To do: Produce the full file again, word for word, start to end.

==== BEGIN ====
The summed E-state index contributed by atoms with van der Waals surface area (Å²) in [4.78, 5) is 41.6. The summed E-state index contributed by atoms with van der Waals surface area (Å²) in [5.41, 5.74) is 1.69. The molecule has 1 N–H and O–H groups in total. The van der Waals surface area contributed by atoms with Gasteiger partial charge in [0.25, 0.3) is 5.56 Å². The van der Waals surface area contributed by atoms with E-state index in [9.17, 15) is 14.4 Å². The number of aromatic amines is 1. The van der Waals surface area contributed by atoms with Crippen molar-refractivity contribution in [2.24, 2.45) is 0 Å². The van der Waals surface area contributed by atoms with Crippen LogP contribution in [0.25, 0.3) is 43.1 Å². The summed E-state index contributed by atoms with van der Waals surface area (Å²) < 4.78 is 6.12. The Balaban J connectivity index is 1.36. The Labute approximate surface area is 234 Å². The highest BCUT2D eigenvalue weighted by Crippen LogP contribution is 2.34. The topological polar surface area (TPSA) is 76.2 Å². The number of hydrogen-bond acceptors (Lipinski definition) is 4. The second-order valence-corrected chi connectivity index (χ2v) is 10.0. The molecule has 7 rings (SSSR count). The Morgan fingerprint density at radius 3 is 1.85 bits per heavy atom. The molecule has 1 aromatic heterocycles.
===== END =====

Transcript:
The summed E-state index contributed by atoms with van der Waals surface area (Å²) in [4.78, 5) is 41.6. The summed E-state index contributed by atoms with van der Waals surface area (Å²) in [5.41, 5.74) is 1.69. The molecule has 1 N–H and O–H groups in total. The van der Waals surface area contributed by atoms with Gasteiger partial charge in [0.25, 0.3) is 5.56 Å². The van der Waals surface area contributed by atoms with E-state index in [9.17, 15) is 14.4 Å². The number of aromatic amines is 1. The van der Waals surface area contributed by atoms with Crippen molar-refractivity contribution in [2.24, 2.45) is 0 Å². The van der Waals surface area contributed by atoms with Crippen LogP contribution in [0.25, 0.3) is 43.1 Å². The summed E-state index contributed by atoms with van der Waals surface area (Å²) < 4.78 is 6.12. The Balaban J connectivity index is 1.36. The Labute approximate surface area is 234 Å². The highest BCUT2D eigenvalue weighted by Crippen LogP contribution is 2.34. The topological polar surface area (TPSA) is 76.2 Å². The number of hydrogen-bond acceptors (Lipinski definition) is 4. The second-order valence-corrected chi connectivity index (χ2v) is 10.0. The molecule has 7 rings (SSSR count). The Morgan fingerprint density at radius 3 is 1.85 bits per heavy atom. The molecule has 1 aromatic heterocycles.